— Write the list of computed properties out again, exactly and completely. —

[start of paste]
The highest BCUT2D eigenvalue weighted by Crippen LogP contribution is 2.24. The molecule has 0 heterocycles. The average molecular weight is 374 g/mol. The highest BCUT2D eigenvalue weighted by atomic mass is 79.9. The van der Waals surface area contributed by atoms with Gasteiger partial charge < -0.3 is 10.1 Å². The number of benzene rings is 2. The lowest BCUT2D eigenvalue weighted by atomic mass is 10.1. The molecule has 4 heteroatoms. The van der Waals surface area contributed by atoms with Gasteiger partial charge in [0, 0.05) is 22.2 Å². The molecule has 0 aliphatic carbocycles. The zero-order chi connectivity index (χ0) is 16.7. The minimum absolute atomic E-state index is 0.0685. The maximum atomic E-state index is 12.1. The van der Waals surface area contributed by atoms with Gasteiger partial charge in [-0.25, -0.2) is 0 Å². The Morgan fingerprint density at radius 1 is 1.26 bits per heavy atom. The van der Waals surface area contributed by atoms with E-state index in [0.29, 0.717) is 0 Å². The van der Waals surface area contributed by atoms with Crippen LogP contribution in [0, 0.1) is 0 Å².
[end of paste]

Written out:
The highest BCUT2D eigenvalue weighted by Crippen LogP contribution is 2.24. The molecule has 0 heterocycles. The average molecular weight is 374 g/mol. The highest BCUT2D eigenvalue weighted by atomic mass is 79.9. The van der Waals surface area contributed by atoms with Gasteiger partial charge < -0.3 is 10.1 Å². The number of benzene rings is 2. The lowest BCUT2D eigenvalue weighted by atomic mass is 10.1. The molecule has 4 heteroatoms. The van der Waals surface area contributed by atoms with Gasteiger partial charge in [0, 0.05) is 22.2 Å². The molecule has 0 aliphatic carbocycles. The zero-order chi connectivity index (χ0) is 16.7. The minimum absolute atomic E-state index is 0.0685. The maximum atomic E-state index is 12.1. The van der Waals surface area contributed by atoms with Gasteiger partial charge in [-0.25, -0.2) is 0 Å². The Morgan fingerprint density at radius 1 is 1.26 bits per heavy atom. The van der Waals surface area contributed by atoms with E-state index in [0.29, 0.717) is 0 Å². The van der Waals surface area contributed by atoms with Crippen LogP contribution in [0, 0.1) is 0 Å².